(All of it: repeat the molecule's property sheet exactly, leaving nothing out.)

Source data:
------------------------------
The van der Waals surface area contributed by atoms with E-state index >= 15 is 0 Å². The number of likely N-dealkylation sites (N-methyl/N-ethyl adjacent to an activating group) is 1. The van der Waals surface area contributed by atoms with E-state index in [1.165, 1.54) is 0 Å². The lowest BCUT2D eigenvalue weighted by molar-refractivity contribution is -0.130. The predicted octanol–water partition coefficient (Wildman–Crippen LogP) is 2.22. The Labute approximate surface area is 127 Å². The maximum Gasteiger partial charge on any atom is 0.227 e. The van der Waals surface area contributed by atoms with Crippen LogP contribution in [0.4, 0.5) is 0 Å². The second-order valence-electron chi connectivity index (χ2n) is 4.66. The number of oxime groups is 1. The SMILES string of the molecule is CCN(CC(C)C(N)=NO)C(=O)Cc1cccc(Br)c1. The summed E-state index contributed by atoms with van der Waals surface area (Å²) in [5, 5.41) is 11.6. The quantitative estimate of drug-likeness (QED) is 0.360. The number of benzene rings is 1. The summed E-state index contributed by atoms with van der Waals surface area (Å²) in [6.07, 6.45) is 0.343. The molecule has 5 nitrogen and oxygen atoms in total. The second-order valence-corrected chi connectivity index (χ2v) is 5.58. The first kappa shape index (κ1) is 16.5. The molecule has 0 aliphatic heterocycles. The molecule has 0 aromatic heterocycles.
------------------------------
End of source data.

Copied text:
The van der Waals surface area contributed by atoms with E-state index >= 15 is 0 Å². The number of likely N-dealkylation sites (N-methyl/N-ethyl adjacent to an activating group) is 1. The van der Waals surface area contributed by atoms with E-state index in [1.165, 1.54) is 0 Å². The lowest BCUT2D eigenvalue weighted by molar-refractivity contribution is -0.130. The predicted octanol–water partition coefficient (Wildman–Crippen LogP) is 2.22. The Labute approximate surface area is 127 Å². The maximum Gasteiger partial charge on any atom is 0.227 e. The van der Waals surface area contributed by atoms with Crippen LogP contribution in [0.4, 0.5) is 0 Å². The second-order valence-electron chi connectivity index (χ2n) is 4.66. The number of oxime groups is 1. The SMILES string of the molecule is CCN(CC(C)C(N)=NO)C(=O)Cc1cccc(Br)c1. The summed E-state index contributed by atoms with van der Waals surface area (Å²) in [5, 5.41) is 11.6. The quantitative estimate of drug-likeness (QED) is 0.360. The number of benzene rings is 1. The summed E-state index contributed by atoms with van der Waals surface area (Å²) in [6.07, 6.45) is 0.343. The molecule has 5 nitrogen and oxygen atoms in total. The second-order valence-corrected chi connectivity index (χ2v) is 5.58. The first kappa shape index (κ1) is 16.5. The molecule has 0 aliphatic heterocycles. The molecule has 0 aromatic heterocycles.